corral bluffs fossils 2.JPG (copy)

A scenic vista of Corral Bluffs, outside Colorado Springs, Colorado. Corral Bluffs represents about 300 vertical feet of rock and preserves the extinction of the dinosaurs through the first million years of the Age of the Mammals.

A Colorado Springs open space is set to expand, continuing the city's effort to protect a mosaic of prehistoric renown.

With approval from City Council, Corral Bluffs would gain another 40 acres for $470,000, paid for with Trails, Open Space and Parks (TOPS) funds, which are built with portions of sales tax revenue. That would bring the preserve's acreage to nearly 963.

Since acquiring the initial 522 acres in 2008, TOPS has steadily been buying more of the rugged land, defined by rock outcrops and gullies spanning the city's eastern boundaries. It's long been regarded by paleontologists as a world-class site for fossils of the first mammals that rose after the dinosaurs. Denver Museum of Nature and Science opened a Corral Bluffs exhibit last year, upon a vast discovery of remains chronicled in the journal Science.

The 40 acres would bring TOPS' land investment at Corral Bluffs to $6.8 million. It would be the smallest of purchases since 2008.

But TOPS manager Britt Haley said the parcel would be "significant" to the future management of the open space, where public access is limited to guided hikes.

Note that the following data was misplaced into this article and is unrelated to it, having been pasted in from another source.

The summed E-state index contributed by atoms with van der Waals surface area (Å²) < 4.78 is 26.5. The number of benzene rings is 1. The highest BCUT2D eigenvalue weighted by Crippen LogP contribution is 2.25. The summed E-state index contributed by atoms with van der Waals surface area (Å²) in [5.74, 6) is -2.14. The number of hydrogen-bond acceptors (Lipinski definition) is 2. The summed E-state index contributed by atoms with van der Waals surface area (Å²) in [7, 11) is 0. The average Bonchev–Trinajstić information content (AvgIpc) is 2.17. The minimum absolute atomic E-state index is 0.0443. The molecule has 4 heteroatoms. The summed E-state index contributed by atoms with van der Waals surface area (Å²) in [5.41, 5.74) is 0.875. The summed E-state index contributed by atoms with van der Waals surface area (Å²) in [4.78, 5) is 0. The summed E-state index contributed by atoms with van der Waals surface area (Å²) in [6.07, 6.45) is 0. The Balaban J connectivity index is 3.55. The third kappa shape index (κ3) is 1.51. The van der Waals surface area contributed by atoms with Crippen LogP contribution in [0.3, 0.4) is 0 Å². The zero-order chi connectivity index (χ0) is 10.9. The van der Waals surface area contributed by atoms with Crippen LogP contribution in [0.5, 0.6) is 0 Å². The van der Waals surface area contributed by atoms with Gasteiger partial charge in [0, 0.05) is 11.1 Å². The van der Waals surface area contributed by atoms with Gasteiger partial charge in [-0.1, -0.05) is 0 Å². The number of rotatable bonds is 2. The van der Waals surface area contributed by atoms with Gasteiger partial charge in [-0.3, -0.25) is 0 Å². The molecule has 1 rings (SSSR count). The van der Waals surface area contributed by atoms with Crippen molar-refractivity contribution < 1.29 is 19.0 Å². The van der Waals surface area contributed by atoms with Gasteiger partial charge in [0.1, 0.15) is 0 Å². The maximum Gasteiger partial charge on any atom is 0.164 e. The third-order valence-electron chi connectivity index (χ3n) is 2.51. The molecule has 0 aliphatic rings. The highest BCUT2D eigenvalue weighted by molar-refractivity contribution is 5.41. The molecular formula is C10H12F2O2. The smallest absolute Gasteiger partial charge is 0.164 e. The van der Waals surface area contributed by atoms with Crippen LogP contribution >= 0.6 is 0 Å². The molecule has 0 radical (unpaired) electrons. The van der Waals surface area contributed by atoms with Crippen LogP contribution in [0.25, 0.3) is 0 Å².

"It's the only property that shares main access to Corral Bluffs off of Highway 94," she explained.

A fully functioning house sits on the property — a potential meeting place for guided visits or the future site of a visitor center or ranger station "or whatever you might envision for the educational component that Corral Bluffs offers," Haley said.

The residence also includes a gate. Illegal fossil hunters have been reported over the years, Haley said. Patrol has been increased, she said, but "for us to be able to control that access and lock the gate ... that's really significant."

The property would represent "a strategic acquisition," Haley said, "to really take care of the resource like any national park or state park would."

With City Council approval, Haley said the closing date on the land is slated for early December.


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